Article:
R. E. HillPortrait of Countess Lovelace
Lot 595
R. E. Hill
Portrait of Countess Lovelace
AU$ 2,000 - 3,000
US$ 1,900 - 2,800
Lot Details
R. E. Hill
Portrait of Countess Lovelace
signed lower right
inscribed on reverse 'Left to Lady Waldegrave by the Rev. H.E.E. Nelson Ward, who died in Bath, Summer 1953'
30 x 21cm


  • BYRON, (AUGUSTA) ADA, COUNTESS OF LOVELACE, 1815-1852 - Portrait of Countess Lovelace, by R.E. Hill

    Daughter, and the only child, of George Gordon Noel, Lord Byron the poet, and his wife Anne Isabella, Ada was born on 10 December 1815. Shortly after her birth and the subsequent break-up of her parents' marriage she became famous through the lines of Byron's poem 'Childe Harold' (canto 3, lines 1-5):

    "Is thy face like thy mother's, my fair child
    Ada! sole daughter of my house and of my heart?
    When last I saw thy young blue eyes they smiled,
    And then we parted, - not as now we part,
    But with a hope"

    He also wrote of her as
    "The child of Love! though born in bitterness
    And nurtured in Convulsion! Of thy sire
    These were the elements..."

    When Ada was 20 she married William King, eighth Baron King and Baron Ockham, Lord Lieutenant of Surrey, who was created Earl of Lovelace in 1838. She was an expert horsewoman and a talented mathematician. She met Charles Babbage, the computer pioneer, and in 1843 translated a paper by General Menabrea, later prime minister of Italy, describing Babbage's Analytical Engine, a prototype of the modern computer. Closely supervised by Babbage she made extensive supplementary notes which constitute the best description of Babbage's views on the attributes of his engines. She is considered by some to be the world's first programmer. Separated from her by her mother's influence, Byron often thought of his daughter and was always concerned for her well-being. She was on Byron's mind during his last lucid moments before his death in Missolonghi. Knowledge of her father, and his picture, had been kept from her in her childhood, but due greatly to her husband Lord King, she came to revere her father's poetry and his memory. In 1850 she discovered that she had cancer of the uterus. She died on 27th November 1852 at her house in London and, by her own desire, she was buried beside her father in the family vault at Hucknall Torkard.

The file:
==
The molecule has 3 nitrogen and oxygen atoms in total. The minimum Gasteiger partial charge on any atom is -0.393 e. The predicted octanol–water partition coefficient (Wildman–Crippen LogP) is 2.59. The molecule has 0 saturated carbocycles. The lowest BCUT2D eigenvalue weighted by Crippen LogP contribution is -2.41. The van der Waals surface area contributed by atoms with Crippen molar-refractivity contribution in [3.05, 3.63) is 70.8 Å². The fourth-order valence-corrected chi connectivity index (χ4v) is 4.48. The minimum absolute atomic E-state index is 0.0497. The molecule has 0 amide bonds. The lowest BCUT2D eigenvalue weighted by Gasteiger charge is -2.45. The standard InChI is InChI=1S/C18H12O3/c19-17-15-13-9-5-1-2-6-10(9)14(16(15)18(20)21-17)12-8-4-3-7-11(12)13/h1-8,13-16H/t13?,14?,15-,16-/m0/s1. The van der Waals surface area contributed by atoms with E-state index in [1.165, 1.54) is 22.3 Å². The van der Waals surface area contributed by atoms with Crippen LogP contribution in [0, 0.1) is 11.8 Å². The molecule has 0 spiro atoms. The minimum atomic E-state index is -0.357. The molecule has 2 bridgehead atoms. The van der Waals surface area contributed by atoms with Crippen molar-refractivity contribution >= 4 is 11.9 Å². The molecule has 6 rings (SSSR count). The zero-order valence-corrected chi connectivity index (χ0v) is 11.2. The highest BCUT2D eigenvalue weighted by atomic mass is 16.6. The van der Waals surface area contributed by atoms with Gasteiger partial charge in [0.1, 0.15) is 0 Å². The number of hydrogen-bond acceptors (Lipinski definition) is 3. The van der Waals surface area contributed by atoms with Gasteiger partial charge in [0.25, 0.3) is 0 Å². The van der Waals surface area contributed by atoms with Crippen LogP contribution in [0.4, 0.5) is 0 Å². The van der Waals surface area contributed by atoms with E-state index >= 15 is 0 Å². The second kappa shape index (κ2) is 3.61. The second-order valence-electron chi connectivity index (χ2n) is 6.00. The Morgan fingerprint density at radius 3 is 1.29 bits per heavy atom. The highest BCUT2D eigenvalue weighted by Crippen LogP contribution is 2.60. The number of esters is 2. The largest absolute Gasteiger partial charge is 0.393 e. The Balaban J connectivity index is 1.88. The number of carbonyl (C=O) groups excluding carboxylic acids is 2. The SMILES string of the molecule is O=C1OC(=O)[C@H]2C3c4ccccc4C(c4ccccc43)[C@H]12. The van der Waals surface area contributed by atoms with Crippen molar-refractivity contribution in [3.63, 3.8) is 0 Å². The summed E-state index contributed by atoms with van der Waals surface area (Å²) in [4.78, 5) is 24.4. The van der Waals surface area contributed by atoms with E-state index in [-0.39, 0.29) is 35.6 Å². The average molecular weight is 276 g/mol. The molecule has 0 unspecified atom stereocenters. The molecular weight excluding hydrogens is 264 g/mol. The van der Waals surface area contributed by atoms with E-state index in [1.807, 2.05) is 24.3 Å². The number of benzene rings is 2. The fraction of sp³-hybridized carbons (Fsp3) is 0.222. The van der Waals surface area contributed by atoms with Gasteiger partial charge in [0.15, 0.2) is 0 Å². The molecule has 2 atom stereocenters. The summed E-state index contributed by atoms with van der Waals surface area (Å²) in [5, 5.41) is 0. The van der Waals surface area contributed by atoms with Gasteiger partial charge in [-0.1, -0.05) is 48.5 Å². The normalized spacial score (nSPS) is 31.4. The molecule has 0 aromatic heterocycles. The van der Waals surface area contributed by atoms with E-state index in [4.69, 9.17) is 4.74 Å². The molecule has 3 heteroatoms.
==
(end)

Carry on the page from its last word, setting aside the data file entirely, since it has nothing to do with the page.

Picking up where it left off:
The present portrait is one of only a few of Lady Lovelace as an adult, and is accompanied by a letter from the National Portrait Gallery, London, to the present vendor, referring to this portrait, 'George Scharf, Director of the National Portrait Gallery, in 1872, made a sketch of a drawing by Elizabeth Hill of the Countess of Lovelace (which must be after Chalon [who painted 2 portraits of Lady Lovelace in 1833 and circa 1842])'. The present portrait is undated but probably painted circa 1860.

    Doris Langley Moore: Ada, Countess of Lovelace, 1977
    Leslie Marchand: Byron, a portrait, 1971
    Anthony Hyman: Charles Babbage, Pioneer of the Computer, 1982

    Rev. H.E.E. Nelson Ward
    Lady Waldegrave, who consigned it to a Conservative Party Fundraising sale held in the Octagon Hall of the Pump Room, Bath, 1970, when it was acquired by the present owners father (deceased).
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